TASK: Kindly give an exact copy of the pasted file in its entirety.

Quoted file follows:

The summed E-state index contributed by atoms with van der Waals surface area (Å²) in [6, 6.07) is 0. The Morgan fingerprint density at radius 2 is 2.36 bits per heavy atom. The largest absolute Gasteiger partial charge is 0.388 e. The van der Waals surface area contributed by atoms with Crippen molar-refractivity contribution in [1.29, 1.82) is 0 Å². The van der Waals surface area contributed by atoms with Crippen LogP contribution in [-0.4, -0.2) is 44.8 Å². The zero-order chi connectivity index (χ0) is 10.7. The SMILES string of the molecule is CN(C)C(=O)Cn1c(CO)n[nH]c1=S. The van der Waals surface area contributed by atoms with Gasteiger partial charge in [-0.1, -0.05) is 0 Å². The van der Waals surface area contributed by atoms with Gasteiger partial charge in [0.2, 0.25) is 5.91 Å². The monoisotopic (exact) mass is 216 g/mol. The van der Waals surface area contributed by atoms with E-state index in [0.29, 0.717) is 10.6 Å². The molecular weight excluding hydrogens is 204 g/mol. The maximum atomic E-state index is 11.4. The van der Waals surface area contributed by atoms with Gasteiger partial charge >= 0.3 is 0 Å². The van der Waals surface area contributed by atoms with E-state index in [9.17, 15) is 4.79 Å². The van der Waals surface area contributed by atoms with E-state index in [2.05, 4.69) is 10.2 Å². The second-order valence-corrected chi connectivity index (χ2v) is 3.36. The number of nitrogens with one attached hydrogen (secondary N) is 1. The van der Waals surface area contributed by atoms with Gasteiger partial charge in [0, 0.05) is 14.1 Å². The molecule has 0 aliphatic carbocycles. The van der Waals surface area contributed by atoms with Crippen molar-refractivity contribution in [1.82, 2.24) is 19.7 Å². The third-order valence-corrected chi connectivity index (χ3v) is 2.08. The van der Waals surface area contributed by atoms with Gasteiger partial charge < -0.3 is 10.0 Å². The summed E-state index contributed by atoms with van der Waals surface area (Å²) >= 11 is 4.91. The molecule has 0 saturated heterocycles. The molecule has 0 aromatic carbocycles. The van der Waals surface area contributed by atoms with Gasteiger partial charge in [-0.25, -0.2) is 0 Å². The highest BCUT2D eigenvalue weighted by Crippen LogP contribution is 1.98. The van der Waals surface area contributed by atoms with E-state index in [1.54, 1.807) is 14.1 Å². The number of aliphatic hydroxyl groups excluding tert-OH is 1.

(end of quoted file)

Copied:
The summed E-state index contributed by atoms with van der Waals surface area (Å²) in [6, 6.07) is 0. The Morgan fingerprint density at radius 2 is 2.36 bits per heavy atom. The largest absolute Gasteiger partial charge is 0.388 e. The van der Waals surface area contributed by atoms with Crippen molar-refractivity contribution in [1.29, 1.82) is 0 Å². The van der Waals surface area contributed by atoms with Crippen LogP contribution in [-0.4, -0.2) is 44.8 Å². The zero-order chi connectivity index (χ0) is 10.7. The SMILES string of the molecule is CN(C)C(=O)Cn1c(CO)n[nH]c1=S. The van der Waals surface area contributed by atoms with Gasteiger partial charge in [-0.1, -0.05) is 0 Å². The van der Waals surface area contributed by atoms with Gasteiger partial charge in [0.2, 0.25) is 5.91 Å². The monoisotopic (exact) mass is 216 g/mol. The van der Waals surface area contributed by atoms with E-state index in [0.29, 0.717) is 10.6 Å². The molecular weight excluding hydrogens is 204 g/mol. The maximum atomic E-state index is 11.4. The van der Waals surface area contributed by atoms with Gasteiger partial charge >= 0.3 is 0 Å². The van der Waals surface area contributed by atoms with E-state index in [9.17, 15) is 4.79 Å². The van der Waals surface area contributed by atoms with E-state index in [2.05, 4.69) is 10.2 Å². The second-order valence-corrected chi connectivity index (χ2v) is 3.36. The number of nitrogens with one attached hydrogen (secondary N) is 1. The van der Waals surface area contributed by atoms with Gasteiger partial charge in [0, 0.05) is 14.1 Å². The molecule has 0 aliphatic carbocycles. The van der Waals surface area contributed by atoms with Crippen molar-refractivity contribution in [1.82, 2.24) is 19.7 Å². The third-order valence-corrected chi connectivity index (χ3v) is 2.08. The van der Waals surface area contributed by atoms with Gasteiger partial charge < -0.3 is 10.0 Å². The summed E-state index contributed by atoms with van der Waals surface area (Å²) >= 11 is 4.91. The molecule has 0 saturated heterocycles. The molecule has 0 aromatic carbocycles. The van der Waals surface area contributed by atoms with Gasteiger partial charge in [-0.25, -0.2) is 0 Å². The highest BCUT2D eigenvalue weighted by Crippen LogP contribution is 1.98. The van der Waals surface area contributed by atoms with E-state index in [1.54, 1.807) is 14.1 Å². The number of aliphatic hydroxyl groups excluding tert-OH is 1.